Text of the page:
One of the country's top mountain guides has been killed after he was swept away by an avalanche in the French Alps.

Russell Braddock, 60, died while climbing Mont Blanc du Tacul on Monday. Two other people were also caught up in the avalanche but survived.

Today the alpine community is mourning the loss of their friend and colleague, one of New Zealand's most experienced and well-regarded mountaineers.

Friend Mark Pihema paid tribute to a man he called his mentor.


Mr Pihema - who owns an outdoor personal training company - worked alongside Mr Braddock - at the then Army Adventurous Training Centre.

"Russell was a bit of a mentor for me,'' he told the Herald.

"He helped to build up the reputation and the quality of the centre both for young soldiers coming through at the time and was basically a [mentor] for us learning how to look after people in the outdoors.

"He's a fantastic guy, a very gentle soul and a nice person - but also a really good teacher. I learned so much.

"I couldn't believe it that he had passed on in an avalanche in France. It was a real shock.''

Russell has been described as an
Russell has been described as an "all round awesome human being". Photo / Facebook

Mr Braddock had worked on and off for mountain guiding company Adventure Consultants, based in Wanaka, for several years.

Chief executive and fellow mountaineer, Guy Cotter, said this morning his friend of more than 30 years had initially trained as an accountant, but decided to change to a career that would let him enjoy a more "beautiful and dramatic environment.''

"He was a career guide. Some guides stop doing it after a few years, but Russell was a professional right until the end.''


Mr Braddock is understood to have two adult children - one of whom lives in France.

Among Mr Braddock's most notable ascents are Cerro Tore in Patagonia, Argentina and Mt Fitzroy, also in Patagonia.

Details are starting to emerge how the popular European-based mountaineer was caught in a slab avalanche.

The Chaminox News said the avalanche may have been triggered close to the summit by gendarmes from the Chamonix PGHM performing routine training.

It is believed they were also carried some distance down the north face of the mountain but survived the ordeal.

The newspaper said a rescue helicopter reached the victim shortly after the avalanche but he could not be resuscitated.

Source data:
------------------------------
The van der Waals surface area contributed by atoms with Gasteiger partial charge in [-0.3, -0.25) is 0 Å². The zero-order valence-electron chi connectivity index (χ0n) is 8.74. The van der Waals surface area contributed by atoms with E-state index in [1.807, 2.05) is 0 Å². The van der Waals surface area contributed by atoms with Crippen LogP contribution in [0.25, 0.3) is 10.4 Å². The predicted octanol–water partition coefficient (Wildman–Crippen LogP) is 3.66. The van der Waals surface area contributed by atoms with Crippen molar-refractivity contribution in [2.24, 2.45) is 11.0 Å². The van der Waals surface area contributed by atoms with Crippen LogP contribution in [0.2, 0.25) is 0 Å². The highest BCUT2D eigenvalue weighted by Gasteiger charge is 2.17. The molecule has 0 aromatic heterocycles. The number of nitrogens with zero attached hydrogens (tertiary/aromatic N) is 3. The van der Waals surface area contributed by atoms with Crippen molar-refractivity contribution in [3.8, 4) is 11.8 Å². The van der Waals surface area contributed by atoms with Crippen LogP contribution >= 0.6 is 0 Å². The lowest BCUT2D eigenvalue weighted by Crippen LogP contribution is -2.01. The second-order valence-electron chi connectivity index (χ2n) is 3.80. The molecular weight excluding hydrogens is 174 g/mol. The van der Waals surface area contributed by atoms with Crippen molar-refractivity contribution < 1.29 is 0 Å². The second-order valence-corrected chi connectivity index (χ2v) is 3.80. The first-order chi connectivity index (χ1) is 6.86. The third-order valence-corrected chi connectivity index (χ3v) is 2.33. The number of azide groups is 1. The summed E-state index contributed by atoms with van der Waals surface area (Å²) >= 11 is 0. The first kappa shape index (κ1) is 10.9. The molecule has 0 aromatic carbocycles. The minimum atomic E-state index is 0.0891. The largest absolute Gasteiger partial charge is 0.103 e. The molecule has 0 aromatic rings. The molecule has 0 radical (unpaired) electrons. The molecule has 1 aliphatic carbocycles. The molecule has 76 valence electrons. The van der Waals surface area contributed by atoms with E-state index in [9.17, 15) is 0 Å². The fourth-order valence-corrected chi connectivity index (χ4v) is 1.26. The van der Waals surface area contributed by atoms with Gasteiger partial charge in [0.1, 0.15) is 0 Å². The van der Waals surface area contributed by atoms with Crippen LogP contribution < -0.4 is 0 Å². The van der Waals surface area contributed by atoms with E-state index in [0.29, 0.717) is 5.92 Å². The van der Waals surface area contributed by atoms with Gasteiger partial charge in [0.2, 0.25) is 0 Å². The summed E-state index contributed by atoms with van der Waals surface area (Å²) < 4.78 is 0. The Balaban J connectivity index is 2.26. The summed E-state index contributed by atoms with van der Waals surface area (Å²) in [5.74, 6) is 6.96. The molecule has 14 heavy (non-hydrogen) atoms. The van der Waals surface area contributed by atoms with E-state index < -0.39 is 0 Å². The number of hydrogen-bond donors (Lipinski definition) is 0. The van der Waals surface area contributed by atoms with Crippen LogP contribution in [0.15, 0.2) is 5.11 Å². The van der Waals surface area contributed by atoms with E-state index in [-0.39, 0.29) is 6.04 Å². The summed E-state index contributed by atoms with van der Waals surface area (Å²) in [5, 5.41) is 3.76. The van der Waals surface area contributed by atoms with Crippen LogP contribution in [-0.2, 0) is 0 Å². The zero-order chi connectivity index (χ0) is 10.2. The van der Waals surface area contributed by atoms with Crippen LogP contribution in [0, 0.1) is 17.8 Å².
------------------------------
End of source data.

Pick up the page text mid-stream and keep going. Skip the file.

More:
Mr Braddock was described as an experienced mountaineer and a qualified high mountain guide who had lived in Chamonix for many years, working regularly with the Company des Guides.

Mr Cotter said there was nothing his old friend could have done to prevent himself from being swept away and said it was a risk that was part and parcel of the mountaineering profession.

Meanwhile, tributes continue to flow via social media.

A spokesman for the New Zealand Alpine Club said they would be issuing a statement later today.

However, the club has already posted its condolences on their Facebook page.

"Saddest news from Mont Blanc du Tacul today, our thoughts to all affected."


Andrew Soebroto, wrote on Facebook yesterday: "Today we lost a friend, a hero and all round awesome human being in an avalanche in France.

"He lived his life truly doing what he loved and inspired and taught many of us to do the same. My thoughts are with you, Russboy - forever in the mountains.''

It is understood Mr Braddock was due to come back to New Zealand in late August.

Wrote Bill King:" A good mate and climbing partner died living the dream."

"Sad news. He was a top bloke," wrote Dave Chowdhury.

The Ministry of Foreign Affairs said consular staff at the New Zealand Embassy in Paris and the Ministry of Foreign Affairs were providing advice to the family.


The New Zealand Alpine Club released a statement this afternoon, acknowledging Mr Braddock's death.

The group paid tribute to Mr Braddock's achievements in the area over the years and his contribution to the NZ climbing community.

"Russell started climbing in 1975, at the age of 19. He was an important member of the New Zealand climbing community through the 1970s and 1980s. During his career, Russell climbed extensively throughout New Zealand's Southern Alps, pioneering many new routes.

"Some of Russell's notable first ascents were routes on: the west face of Mt Taranaki (1976), the south face of Mt Hicks (1983), the south face of Nazomi (1984), and the north-east face of Mt Aspiring (2003), as well as the Burton Spur on Mt Elie de Beaumont (1984).

"Russell began mountain guiding in 1984. He qualified as a full mountain and ski guide in 1987. Guiding led Russell to work and climb in South America, North America, Nepal and the European Alps. Two of Russell's most memorable and challenging climbs include an ascent of Cerro Torre and an ascent of Fitz Roy in Patagonia, Argentina."

The organisation said Mr Braddock also worked as a ski patroller and trained ski patrollers for the Mountain Education Centre of NZ from 2000 to 2009.


"In imparting his skills, experience and knowledge to a new generation of ski patrollers, Russell contributed to an increased level of safety within the New Zealand environment.
"Our thoughts and condolences are with Russell's family and friends at this time.''